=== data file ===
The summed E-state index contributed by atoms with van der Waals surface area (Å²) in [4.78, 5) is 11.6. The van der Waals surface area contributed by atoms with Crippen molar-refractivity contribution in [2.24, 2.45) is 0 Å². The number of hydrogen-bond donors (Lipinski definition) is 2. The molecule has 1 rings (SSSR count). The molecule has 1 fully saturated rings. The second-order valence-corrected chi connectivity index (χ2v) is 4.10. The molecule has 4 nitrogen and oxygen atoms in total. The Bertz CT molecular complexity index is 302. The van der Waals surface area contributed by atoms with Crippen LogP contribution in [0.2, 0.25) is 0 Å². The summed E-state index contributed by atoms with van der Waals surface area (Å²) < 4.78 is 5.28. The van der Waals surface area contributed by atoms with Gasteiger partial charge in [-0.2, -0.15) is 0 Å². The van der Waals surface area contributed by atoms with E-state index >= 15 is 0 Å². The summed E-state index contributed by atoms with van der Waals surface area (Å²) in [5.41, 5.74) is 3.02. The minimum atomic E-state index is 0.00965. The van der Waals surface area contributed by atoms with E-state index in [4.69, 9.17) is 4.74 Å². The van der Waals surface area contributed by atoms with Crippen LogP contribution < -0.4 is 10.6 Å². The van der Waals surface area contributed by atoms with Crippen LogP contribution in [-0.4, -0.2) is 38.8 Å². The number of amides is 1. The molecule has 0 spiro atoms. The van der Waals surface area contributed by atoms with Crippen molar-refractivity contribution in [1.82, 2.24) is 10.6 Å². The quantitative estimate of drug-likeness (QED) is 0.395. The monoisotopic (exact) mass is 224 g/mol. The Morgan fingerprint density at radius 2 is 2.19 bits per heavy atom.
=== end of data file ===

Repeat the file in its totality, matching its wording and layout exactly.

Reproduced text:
The summed E-state index contributed by atoms with van der Waals surface area (Å²) in [4.78, 5) is 11.6. The van der Waals surface area contributed by atoms with Crippen molar-refractivity contribution in [2.24, 2.45) is 0 Å². The number of hydrogen-bond donors (Lipinski definition) is 2. The molecule has 1 rings (SSSR count). The molecule has 1 fully saturated rings. The second-order valence-corrected chi connectivity index (χ2v) is 4.10. The molecule has 4 nitrogen and oxygen atoms in total. The Bertz CT molecular complexity index is 302. The van der Waals surface area contributed by atoms with Crippen LogP contribution in [0.2, 0.25) is 0 Å². The summed E-state index contributed by atoms with van der Waals surface area (Å²) < 4.78 is 5.28. The van der Waals surface area contributed by atoms with Gasteiger partial charge in [-0.2, -0.15) is 0 Å². The van der Waals surface area contributed by atoms with E-state index >= 15 is 0 Å². The summed E-state index contributed by atoms with van der Waals surface area (Å²) in [5.41, 5.74) is 3.02. The minimum atomic E-state index is 0.00965. The van der Waals surface area contributed by atoms with E-state index in [4.69, 9.17) is 4.74 Å². The van der Waals surface area contributed by atoms with Crippen LogP contribution < -0.4 is 10.6 Å². The van der Waals surface area contributed by atoms with Crippen LogP contribution in [-0.4, -0.2) is 38.8 Å². The number of amides is 1. The molecule has 0 spiro atoms. The van der Waals surface area contributed by atoms with Crippen molar-refractivity contribution in [1.82, 2.24) is 10.6 Å². The quantitative estimate of drug-likeness (QED) is 0.395. The monoisotopic (exact) mass is 224 g/mol. The Morgan fingerprint density at radius 2 is 2.19 bits per heavy atom.